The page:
Vint Cerf, now the chief Internet evangelist at Google, helped lay the foundations for the internet as we know it more than 30 years ago.
TCP/IP. You may not know what it stands for, but you probably use it every day -- it's the set of communications protocols that allows data to flow from computer to computer across the internet. More than 30 years ago, while working at DARPA, Vint Cerf and Bob Kahn developed TCP/IP, and in so doing, they gave rise to the modern Internet. In 2004, Cerf was the recipient of the ACM Alan M. Turing award (sometimes called the “Nobel Prize of Computer Science”), and in 2005 he was awarded the Presidential Medal of Freedom.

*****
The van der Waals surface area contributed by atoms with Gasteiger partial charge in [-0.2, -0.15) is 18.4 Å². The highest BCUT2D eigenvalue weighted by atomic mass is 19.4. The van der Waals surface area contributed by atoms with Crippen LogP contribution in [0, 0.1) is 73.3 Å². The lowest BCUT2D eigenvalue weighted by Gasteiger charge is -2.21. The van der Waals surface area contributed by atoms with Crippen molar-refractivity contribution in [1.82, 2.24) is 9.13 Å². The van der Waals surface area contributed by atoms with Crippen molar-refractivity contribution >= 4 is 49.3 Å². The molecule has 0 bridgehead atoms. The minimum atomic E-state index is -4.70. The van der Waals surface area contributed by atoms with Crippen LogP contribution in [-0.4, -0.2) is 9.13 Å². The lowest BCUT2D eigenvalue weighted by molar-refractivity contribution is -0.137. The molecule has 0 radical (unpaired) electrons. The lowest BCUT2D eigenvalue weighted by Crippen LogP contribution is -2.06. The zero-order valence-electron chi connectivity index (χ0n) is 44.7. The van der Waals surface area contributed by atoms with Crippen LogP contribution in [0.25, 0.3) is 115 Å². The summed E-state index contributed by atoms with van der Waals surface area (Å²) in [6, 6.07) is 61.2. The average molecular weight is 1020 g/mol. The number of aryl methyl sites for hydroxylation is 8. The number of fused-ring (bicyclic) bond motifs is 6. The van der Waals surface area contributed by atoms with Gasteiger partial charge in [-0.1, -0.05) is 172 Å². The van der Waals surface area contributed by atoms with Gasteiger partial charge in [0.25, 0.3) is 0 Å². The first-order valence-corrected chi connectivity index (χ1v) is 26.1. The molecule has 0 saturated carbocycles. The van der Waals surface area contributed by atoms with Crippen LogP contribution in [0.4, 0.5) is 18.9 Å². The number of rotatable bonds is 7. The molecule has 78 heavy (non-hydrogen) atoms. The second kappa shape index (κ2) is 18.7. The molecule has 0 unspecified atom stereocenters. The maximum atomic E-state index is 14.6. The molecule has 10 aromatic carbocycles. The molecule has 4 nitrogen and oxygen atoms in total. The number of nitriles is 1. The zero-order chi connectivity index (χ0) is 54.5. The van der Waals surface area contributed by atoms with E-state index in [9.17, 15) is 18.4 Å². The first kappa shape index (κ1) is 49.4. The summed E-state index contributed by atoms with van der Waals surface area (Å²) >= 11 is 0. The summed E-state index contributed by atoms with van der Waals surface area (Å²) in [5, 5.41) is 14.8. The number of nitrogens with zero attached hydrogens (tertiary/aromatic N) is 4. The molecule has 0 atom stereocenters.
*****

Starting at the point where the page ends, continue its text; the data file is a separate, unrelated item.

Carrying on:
Cerf is a vice president and chief Internet evangelist at Google, and chairman of the board of the Internet Corporation for Assigned Names and Numbers (ICANN), an organization he helped form; he was also recently elected president of the ACM Council. He served as founding president of the Internet Society from 1992 to 1995. He's an advocate for a truly free internet, speaking out in the face of increasing government demands to limit free speech and connection.